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What happens when two pen pals, who send art and letters to one another, don’t realize that one of them is a glum little human girl — and the other is a cheerful unicorn? Their two artistic styles might have been a tip-off (it is to readers), yet certain phrasings are misunderstood by one another (a comment about the unicorn’s horn is misunderstood to be a reference to a clarinet, since the girl has played it for years). The wordplay is quite clever, as are the illustrations — including the artworks from the two children to one another.

“Can a cat be bad at being a cat?” Our abilities are limited to our own experience, and if that experience is limited, so are our abilities… right? Find out as a housecat (actually, kitten) learns about life (and monsters) from some stray cats, malicious crows, monsters, and more. These books are well written, with a clear plot, and lots of fun. The illustrations are cute and colorful, and the town and scenery remind me a little of the town in “Bluey.” That’s a high recommendation in my book. This is a charming series for anyone who may be a little younger and inexperienced than they’d like (or think) and/or loves their house cat (actually, kitten). These are beautifully printed and remarkably well-bound in hardback, and this series would also make a great addition to any library’s collection.

In this clever and colorful series, Buster the cat (actually, kitten) goes on another adventure to help a younger kitten find her way home. Angry geese, an angry(?) dog, and an angry dogcatcher are after Buster and his friends as they journey across their colorful town. Along the way, they discover that old friends are often remembered — and loved — longer than we may think. This is a charming series, with cute and colorful illustrations, clear plotting, clever dialogue, and a bit more of a moral than you might assume. In “Lost and Found,” the “found” part is taken seriously. As these cats expand their horizons, what will they learn about life and love, now and in the future?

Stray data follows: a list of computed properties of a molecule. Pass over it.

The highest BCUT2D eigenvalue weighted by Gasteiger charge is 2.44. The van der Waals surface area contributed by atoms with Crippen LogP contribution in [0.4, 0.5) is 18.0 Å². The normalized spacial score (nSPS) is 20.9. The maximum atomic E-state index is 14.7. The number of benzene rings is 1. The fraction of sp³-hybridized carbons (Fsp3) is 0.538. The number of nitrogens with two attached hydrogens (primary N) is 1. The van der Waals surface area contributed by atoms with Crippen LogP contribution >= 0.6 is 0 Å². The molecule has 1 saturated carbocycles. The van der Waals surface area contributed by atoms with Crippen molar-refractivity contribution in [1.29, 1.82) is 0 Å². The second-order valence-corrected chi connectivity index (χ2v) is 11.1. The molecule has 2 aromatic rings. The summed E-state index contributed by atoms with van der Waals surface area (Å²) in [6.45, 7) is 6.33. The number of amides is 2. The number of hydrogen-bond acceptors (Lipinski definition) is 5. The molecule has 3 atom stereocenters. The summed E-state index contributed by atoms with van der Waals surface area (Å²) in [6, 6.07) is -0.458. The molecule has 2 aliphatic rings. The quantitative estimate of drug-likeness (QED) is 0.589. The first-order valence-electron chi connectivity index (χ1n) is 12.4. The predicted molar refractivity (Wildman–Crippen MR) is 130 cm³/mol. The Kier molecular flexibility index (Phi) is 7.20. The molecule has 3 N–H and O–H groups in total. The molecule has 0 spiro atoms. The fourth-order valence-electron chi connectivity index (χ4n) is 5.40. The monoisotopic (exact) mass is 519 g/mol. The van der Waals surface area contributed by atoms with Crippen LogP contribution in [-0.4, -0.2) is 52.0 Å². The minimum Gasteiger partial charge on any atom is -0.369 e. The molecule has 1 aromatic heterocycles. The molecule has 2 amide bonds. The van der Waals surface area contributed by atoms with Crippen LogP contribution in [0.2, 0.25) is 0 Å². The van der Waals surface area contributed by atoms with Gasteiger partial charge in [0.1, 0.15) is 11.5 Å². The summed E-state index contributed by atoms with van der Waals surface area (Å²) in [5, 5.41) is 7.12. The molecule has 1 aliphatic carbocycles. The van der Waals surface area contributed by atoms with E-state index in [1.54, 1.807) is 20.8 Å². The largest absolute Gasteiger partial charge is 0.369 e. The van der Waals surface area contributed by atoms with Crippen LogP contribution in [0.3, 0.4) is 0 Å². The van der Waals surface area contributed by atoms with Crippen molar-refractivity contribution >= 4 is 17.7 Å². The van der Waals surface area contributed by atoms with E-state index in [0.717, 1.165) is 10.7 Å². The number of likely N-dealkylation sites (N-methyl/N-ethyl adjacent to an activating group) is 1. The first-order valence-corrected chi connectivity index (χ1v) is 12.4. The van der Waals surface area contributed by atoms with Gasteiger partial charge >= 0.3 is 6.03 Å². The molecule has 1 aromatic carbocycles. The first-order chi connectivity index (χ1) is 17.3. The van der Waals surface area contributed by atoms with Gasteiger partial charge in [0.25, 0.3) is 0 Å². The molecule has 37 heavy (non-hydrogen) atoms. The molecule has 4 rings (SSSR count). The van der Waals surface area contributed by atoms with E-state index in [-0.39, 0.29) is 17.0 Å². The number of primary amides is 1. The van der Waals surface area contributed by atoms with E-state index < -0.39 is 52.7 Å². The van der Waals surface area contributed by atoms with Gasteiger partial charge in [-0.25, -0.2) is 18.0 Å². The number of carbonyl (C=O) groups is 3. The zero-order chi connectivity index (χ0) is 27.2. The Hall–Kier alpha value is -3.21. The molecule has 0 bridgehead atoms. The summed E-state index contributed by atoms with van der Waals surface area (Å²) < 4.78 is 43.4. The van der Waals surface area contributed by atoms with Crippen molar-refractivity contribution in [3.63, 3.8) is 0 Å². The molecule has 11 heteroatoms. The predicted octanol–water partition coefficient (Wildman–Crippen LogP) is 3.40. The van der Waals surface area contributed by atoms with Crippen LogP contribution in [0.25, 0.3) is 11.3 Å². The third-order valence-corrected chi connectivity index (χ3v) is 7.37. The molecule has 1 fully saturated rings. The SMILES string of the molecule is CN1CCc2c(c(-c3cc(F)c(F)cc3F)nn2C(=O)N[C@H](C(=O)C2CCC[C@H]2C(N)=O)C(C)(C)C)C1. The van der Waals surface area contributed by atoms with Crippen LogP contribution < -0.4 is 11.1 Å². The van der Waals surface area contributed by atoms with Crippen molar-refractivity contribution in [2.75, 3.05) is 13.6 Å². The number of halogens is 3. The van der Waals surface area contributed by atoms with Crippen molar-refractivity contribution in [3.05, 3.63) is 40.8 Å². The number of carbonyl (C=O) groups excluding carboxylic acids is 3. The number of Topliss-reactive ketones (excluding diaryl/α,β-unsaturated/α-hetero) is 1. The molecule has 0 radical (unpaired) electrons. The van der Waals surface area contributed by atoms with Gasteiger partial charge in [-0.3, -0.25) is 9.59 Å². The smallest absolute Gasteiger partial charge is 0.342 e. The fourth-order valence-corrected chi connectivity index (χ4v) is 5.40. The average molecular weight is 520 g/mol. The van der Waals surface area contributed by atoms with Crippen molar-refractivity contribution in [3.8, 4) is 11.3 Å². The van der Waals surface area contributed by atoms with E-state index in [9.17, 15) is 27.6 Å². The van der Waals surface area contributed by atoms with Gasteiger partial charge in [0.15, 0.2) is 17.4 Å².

In this fun and funny adventure, Albert brings Pickles camping, who is disappointed to learn that “camping” is not more like “glamping!” Yet, when they find a lost, baby koala, their efforts to bring the baby home help them discover a lot more than either one of them expected! It’s a fun and promising introduction to a world of silliness that many of us would find lots to relate to.

This heart-warming book is dedicated to “every kid who struggles to make friends.” It’s a fun guide to help those of us who are a bit socially challenged to learn how to become a good friend. When things don’t immediately go well, this owl turns to a bit of “sour grapes,” deciding that they don’t need friends anyway. Or do they? This book offers a simply plot, with a happy ending, that even has a checklist, at the end, of “Good Ways to Make Friends,” including ideas like “Don’t be a bossy bird,” and “Share your worms.” The clever illustrations — and excellent production of the book itself — offers worthwhile lessons for birds — and kids — of all ages!

“Was it Kierkegaard (or Dick Van Patten) who said, ‘If you label me, you negate me’?” This funny book has a fairly serious subtext, yet is delightful in every respect. The story explains how just because you’re born a “king” penguin doesn’t mean you’re actually a king. As it happens, treating others fairly (outside a caste system) means everyone can live more happily (and with less chance of being eaten). It explores how paying too much attention to labels can mean you get, well, eaten. Almost. The writing, illustrations, and lettering are all witty, exciting, and fun. It also has one of the most wonderfully off-topic — yet entirely salient — author biographies in publishing history: “Vanessa Roeder was once crowned the Miss LaSalle county wild hog cook-off Fair queen. Her royal duties included riding a parade float and waving at her subjects. She eventually gave up the royal life and now lives with a motley Crew in Austin, Texas, where she writes and illustrates books for kids. Her job rules.” As does democracy (literally).